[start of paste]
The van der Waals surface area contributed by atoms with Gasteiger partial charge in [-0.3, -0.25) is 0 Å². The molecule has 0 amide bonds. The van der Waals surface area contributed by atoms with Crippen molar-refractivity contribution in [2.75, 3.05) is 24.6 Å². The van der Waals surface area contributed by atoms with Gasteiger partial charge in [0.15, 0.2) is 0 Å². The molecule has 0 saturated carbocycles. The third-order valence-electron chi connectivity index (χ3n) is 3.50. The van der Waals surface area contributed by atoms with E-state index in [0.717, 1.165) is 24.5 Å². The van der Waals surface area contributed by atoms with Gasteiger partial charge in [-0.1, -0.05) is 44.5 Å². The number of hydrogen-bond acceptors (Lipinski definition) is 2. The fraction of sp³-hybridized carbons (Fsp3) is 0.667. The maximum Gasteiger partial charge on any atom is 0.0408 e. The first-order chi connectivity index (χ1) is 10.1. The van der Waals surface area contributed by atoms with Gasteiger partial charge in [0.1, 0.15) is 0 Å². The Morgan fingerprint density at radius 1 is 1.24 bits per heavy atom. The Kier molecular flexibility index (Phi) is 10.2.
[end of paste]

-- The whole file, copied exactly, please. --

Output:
The van der Waals surface area contributed by atoms with Gasteiger partial charge in [-0.3, -0.25) is 0 Å². The molecule has 0 amide bonds. The van der Waals surface area contributed by atoms with Crippen molar-refractivity contribution in [2.75, 3.05) is 24.6 Å². The van der Waals surface area contributed by atoms with Gasteiger partial charge in [0.15, 0.2) is 0 Å². The molecule has 0 saturated carbocycles. The third-order valence-electron chi connectivity index (χ3n) is 3.50. The van der Waals surface area contributed by atoms with E-state index in [0.717, 1.165) is 24.5 Å². The van der Waals surface area contributed by atoms with Gasteiger partial charge in [-0.1, -0.05) is 44.5 Å². The number of hydrogen-bond acceptors (Lipinski definition) is 2. The fraction of sp³-hybridized carbons (Fsp3) is 0.667. The maximum Gasteiger partial charge on any atom is 0.0408 e. The first-order chi connectivity index (χ1) is 10.1. The van der Waals surface area contributed by atoms with Gasteiger partial charge in [0.1, 0.15) is 0 Å². The Morgan fingerprint density at radius 1 is 1.24 bits per heavy atom. The Kier molecular flexibility index (Phi) is 10.2.